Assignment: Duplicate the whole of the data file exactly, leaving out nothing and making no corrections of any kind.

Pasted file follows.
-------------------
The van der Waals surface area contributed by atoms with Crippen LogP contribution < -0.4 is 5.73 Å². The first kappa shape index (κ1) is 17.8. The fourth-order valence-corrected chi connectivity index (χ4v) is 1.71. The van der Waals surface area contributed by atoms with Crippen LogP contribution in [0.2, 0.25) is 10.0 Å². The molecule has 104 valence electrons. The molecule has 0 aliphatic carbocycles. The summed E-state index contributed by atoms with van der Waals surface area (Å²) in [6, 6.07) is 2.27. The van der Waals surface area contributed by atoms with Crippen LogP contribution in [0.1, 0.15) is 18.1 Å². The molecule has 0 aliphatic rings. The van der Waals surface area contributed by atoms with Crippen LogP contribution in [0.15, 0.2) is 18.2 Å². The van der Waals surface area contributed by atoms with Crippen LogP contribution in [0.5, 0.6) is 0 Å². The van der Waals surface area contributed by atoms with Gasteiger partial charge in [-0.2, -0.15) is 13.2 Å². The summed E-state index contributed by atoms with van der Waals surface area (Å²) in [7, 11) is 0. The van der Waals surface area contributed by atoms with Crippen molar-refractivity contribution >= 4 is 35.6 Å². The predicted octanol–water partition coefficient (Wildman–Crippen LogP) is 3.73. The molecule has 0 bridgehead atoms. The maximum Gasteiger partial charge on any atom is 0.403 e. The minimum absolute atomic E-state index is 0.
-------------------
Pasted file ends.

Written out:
The van der Waals surface area contributed by atoms with Crippen LogP contribution < -0.4 is 5.73 Å². The first kappa shape index (κ1) is 17.8. The fourth-order valence-corrected chi connectivity index (χ4v) is 1.71. The van der Waals surface area contributed by atoms with Crippen LogP contribution in [0.2, 0.25) is 10.0 Å². The molecule has 104 valence electrons. The molecule has 0 aliphatic carbocycles. The summed E-state index contributed by atoms with van der Waals surface area (Å²) in [6, 6.07) is 2.27. The van der Waals surface area contributed by atoms with Crippen LogP contribution in [0.1, 0.15) is 18.1 Å². The molecule has 0 aliphatic rings. The van der Waals surface area contributed by atoms with Crippen LogP contribution in [0.15, 0.2) is 18.2 Å². The van der Waals surface area contributed by atoms with Crippen LogP contribution in [0.5, 0.6) is 0 Å². The van der Waals surface area contributed by atoms with Gasteiger partial charge in [-0.2, -0.15) is 13.2 Å². The summed E-state index contributed by atoms with van der Waals surface area (Å²) in [7, 11) is 0. The van der Waals surface area contributed by atoms with Crippen molar-refractivity contribution >= 4 is 35.6 Å². The predicted octanol–water partition coefficient (Wildman–Crippen LogP) is 3.73. The molecule has 0 bridgehead atoms. The maximum Gasteiger partial charge on any atom is 0.403 e. The minimum absolute atomic E-state index is 0.